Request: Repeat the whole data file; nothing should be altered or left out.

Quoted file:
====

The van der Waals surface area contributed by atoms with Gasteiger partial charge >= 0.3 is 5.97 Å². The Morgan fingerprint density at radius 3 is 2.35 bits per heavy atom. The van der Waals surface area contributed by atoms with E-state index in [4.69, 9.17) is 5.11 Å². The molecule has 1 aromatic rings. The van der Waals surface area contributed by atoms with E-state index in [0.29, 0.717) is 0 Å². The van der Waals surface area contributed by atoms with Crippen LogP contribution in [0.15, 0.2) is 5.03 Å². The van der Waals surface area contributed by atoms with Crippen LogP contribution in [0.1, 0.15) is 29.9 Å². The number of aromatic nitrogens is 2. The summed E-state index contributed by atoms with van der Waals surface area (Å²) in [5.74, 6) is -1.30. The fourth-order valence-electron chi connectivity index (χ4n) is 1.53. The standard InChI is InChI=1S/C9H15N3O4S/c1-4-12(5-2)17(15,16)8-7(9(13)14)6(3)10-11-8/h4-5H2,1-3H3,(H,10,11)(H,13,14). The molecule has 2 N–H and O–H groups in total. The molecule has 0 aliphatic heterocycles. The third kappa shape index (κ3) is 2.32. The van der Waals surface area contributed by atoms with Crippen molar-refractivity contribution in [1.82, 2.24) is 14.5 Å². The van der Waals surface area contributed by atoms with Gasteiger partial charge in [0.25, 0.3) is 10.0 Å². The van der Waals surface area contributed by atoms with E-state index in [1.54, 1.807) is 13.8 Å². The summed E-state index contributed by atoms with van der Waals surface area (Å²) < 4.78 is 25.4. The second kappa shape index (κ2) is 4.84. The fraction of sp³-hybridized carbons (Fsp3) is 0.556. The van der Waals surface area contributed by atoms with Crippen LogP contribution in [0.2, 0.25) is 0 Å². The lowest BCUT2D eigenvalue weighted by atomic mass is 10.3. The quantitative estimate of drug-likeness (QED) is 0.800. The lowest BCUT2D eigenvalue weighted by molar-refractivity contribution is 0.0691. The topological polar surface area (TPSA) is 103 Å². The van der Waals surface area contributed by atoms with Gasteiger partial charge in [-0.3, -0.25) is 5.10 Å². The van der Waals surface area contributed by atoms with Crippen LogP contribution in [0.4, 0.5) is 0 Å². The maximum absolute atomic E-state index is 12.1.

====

The van der Waals surface area contributed by atoms with Gasteiger partial charge >= 0.3 is 5.97 Å². The Morgan fingerprint density at radius 3 is 2.35 bits per heavy atom. The van der Waals surface area contributed by atoms with E-state index in [4.69, 9.17) is 5.11 Å². The molecule has 1 aromatic rings. The van der Waals surface area contributed by atoms with E-state index in [0.29, 0.717) is 0 Å². The van der Waals surface area contributed by atoms with Crippen LogP contribution in [0.15, 0.2) is 5.03 Å². The van der Waals surface area contributed by atoms with Crippen LogP contribution in [0.1, 0.15) is 29.9 Å². The number of aromatic nitrogens is 2. The summed E-state index contributed by atoms with van der Waals surface area (Å²) in [5.74, 6) is -1.30. The fourth-order valence-electron chi connectivity index (χ4n) is 1.53. The standard InChI is InChI=1S/C9H15N3O4S/c1-4-12(5-2)17(15,16)8-7(9(13)14)6(3)10-11-8/h4-5H2,1-3H3,(H,10,11)(H,13,14). The molecule has 2 N–H and O–H groups in total. The molecule has 0 aliphatic heterocycles. The third kappa shape index (κ3) is 2.32. The van der Waals surface area contributed by atoms with Crippen molar-refractivity contribution in [1.82, 2.24) is 14.5 Å². The van der Waals surface area contributed by atoms with Gasteiger partial charge in [0.25, 0.3) is 10.0 Å². The van der Waals surface area contributed by atoms with E-state index in [1.54, 1.807) is 13.8 Å². The summed E-state index contributed by atoms with van der Waals surface area (Å²) < 4.78 is 25.4. The second kappa shape index (κ2) is 4.84. The fraction of sp³-hybridized carbons (Fsp3) is 0.556. The van der Waals surface area contributed by atoms with Crippen LogP contribution in [0.2, 0.25) is 0 Å². The lowest BCUT2D eigenvalue weighted by atomic mass is 10.3. The quantitative estimate of drug-likeness (QED) is 0.800. The lowest BCUT2D eigenvalue weighted by molar-refractivity contribution is 0.0691. The topological polar surface area (TPSA) is 103 Å². The van der Waals surface area contributed by atoms with Gasteiger partial charge in [-0.3, -0.25) is 5.10 Å². The van der Waals surface area contributed by atoms with Crippen LogP contribution in [0.4, 0.5) is 0 Å². The maximum absolute atomic E-state index is 12.1.